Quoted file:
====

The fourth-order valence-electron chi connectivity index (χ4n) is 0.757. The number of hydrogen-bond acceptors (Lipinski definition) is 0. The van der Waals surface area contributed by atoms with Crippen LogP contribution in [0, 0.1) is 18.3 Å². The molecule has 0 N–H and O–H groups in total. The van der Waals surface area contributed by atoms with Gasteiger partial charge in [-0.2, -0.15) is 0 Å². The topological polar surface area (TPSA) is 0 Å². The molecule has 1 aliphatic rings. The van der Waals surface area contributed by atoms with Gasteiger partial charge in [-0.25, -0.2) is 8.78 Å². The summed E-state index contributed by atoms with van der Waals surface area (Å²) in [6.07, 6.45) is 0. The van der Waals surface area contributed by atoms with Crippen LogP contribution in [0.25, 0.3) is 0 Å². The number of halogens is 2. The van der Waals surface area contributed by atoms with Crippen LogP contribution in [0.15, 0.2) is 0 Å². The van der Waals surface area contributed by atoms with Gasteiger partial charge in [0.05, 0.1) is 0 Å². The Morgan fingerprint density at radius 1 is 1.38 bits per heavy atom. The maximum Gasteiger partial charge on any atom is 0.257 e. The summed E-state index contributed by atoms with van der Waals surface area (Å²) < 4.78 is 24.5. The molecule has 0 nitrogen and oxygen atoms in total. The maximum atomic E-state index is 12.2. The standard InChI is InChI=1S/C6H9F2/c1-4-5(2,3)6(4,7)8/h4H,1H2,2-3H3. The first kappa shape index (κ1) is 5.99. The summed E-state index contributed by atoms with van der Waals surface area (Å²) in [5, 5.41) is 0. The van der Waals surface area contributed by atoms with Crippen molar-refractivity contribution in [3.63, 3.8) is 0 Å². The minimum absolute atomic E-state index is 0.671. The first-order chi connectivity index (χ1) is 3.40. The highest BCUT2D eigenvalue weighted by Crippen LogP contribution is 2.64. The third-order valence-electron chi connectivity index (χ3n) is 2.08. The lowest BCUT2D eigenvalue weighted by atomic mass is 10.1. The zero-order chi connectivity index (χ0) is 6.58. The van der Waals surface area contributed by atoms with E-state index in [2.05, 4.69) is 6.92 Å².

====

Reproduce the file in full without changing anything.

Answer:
The fourth-order valence-electron chi connectivity index (χ4n) is 0.757. The number of hydrogen-bond acceptors (Lipinski definition) is 0. The van der Waals surface area contributed by atoms with Crippen LogP contribution in [0, 0.1) is 18.3 Å². The molecule has 0 N–H and O–H groups in total. The van der Waals surface area contributed by atoms with Gasteiger partial charge in [-0.2, -0.15) is 0 Å². The topological polar surface area (TPSA) is 0 Å². The molecule has 1 aliphatic rings. The van der Waals surface area contributed by atoms with Gasteiger partial charge in [-0.25, -0.2) is 8.78 Å². The summed E-state index contributed by atoms with van der Waals surface area (Å²) in [6.07, 6.45) is 0. The van der Waals surface area contributed by atoms with Crippen LogP contribution in [0.25, 0.3) is 0 Å². The number of halogens is 2. The van der Waals surface area contributed by atoms with Crippen LogP contribution in [0.15, 0.2) is 0 Å². The van der Waals surface area contributed by atoms with Gasteiger partial charge in [0.05, 0.1) is 0 Å². The Morgan fingerprint density at radius 1 is 1.38 bits per heavy atom. The maximum Gasteiger partial charge on any atom is 0.257 e. The summed E-state index contributed by atoms with van der Waals surface area (Å²) < 4.78 is 24.5. The molecule has 0 nitrogen and oxygen atoms in total. The maximum atomic E-state index is 12.2. The standard InChI is InChI=1S/C6H9F2/c1-4-5(2,3)6(4,7)8/h4H,1H2,2-3H3. The first kappa shape index (κ1) is 5.99. The summed E-state index contributed by atoms with van der Waals surface area (Å²) in [5, 5.41) is 0. The van der Waals surface area contributed by atoms with Crippen molar-refractivity contribution in [3.63, 3.8) is 0 Å². The minimum absolute atomic E-state index is 0.671. The first-order chi connectivity index (χ1) is 3.40. The highest BCUT2D eigenvalue weighted by Crippen LogP contribution is 2.64. The third-order valence-electron chi connectivity index (χ3n) is 2.08. The lowest BCUT2D eigenvalue weighted by atomic mass is 10.1. The zero-order chi connectivity index (χ0) is 6.58. The van der Waals surface area contributed by atoms with E-state index in [2.05, 4.69) is 6.92 Å².